For example, increases in the money supply put downward pressure on rates, and tightening the money supply can edge rates upward.
4) The bond market. Banks and investment firms bundle mortgages and sell them as investment products known as mortgage-backed securities (MBSs). The yield on these securities must be high enough to attract potential investors.
Complicating the equation, government and corporate bonds offer competing long-term, fixed-income investments. The money investors can earn from these competing investment products affects the yields that MBSs must offer. Lenders have to generate sufficient yields for MBSs to make them competitive in the bond market, and that can translate into higher mortgage rates.
One government-backed bond that has a particular influence on the determination of mortgage rates is the federal government’s 10-year Treasury bond. Typically, firms selling MBSs must offer higher yields, partly because the Treasury bonds are backed by the full faith and credit of the U.S. government — a guarantee MBSs cannot provide. And, as similar investment products, they’re often competing for the same investors.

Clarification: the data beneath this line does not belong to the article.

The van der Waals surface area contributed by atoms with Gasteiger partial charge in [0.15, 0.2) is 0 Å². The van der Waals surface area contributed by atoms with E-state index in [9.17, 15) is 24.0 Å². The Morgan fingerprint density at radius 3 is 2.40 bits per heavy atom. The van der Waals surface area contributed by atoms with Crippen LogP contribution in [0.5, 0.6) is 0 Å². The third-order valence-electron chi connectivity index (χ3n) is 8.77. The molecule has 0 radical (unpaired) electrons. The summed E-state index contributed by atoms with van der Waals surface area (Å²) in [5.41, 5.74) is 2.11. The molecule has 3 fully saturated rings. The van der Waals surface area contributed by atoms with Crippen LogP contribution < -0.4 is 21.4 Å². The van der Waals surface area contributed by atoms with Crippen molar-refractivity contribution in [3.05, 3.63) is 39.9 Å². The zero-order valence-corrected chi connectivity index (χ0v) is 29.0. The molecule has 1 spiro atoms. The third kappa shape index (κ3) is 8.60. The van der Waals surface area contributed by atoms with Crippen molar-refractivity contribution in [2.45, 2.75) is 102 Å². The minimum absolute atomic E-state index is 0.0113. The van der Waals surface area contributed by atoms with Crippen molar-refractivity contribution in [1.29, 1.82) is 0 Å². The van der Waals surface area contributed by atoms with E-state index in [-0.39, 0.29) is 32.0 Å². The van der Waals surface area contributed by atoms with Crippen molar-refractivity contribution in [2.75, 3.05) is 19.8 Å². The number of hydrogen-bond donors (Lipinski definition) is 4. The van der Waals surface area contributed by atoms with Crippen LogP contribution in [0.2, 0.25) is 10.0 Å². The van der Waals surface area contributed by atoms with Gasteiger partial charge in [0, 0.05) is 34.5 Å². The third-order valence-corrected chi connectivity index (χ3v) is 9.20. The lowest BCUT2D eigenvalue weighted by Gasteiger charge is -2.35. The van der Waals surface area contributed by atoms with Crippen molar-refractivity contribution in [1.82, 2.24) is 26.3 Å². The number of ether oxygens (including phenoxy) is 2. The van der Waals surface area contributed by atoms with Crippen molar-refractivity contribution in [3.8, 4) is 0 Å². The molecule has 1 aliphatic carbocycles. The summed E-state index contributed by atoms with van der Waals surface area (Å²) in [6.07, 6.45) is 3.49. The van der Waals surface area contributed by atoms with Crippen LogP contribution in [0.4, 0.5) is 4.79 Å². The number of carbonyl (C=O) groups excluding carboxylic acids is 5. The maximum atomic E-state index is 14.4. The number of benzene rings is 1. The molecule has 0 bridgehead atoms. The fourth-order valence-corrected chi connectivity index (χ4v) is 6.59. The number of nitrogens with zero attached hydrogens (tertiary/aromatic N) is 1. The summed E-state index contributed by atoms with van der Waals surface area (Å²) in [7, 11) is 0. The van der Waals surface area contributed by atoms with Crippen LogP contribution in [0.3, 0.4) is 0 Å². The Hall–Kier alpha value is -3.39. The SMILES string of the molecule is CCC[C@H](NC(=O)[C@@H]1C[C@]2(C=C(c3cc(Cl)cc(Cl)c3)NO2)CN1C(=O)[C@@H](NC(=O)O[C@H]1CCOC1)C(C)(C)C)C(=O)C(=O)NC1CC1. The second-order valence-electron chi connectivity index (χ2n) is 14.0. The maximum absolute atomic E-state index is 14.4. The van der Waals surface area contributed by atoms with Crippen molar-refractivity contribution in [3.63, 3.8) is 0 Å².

Other economic indicators. Beyond these four factors, retail sales, housing starts, corporate earnings, stock prices, and the local demand for houses — which recently hit an all-time high in North Texas — can affect mortgage rates, either independently or in conjunction with one another.
Successfully Applying For A Mortgage
Now that you understand the many variables at play, take these steps to make sure you qualify for the best mortgage with the most favorable terms.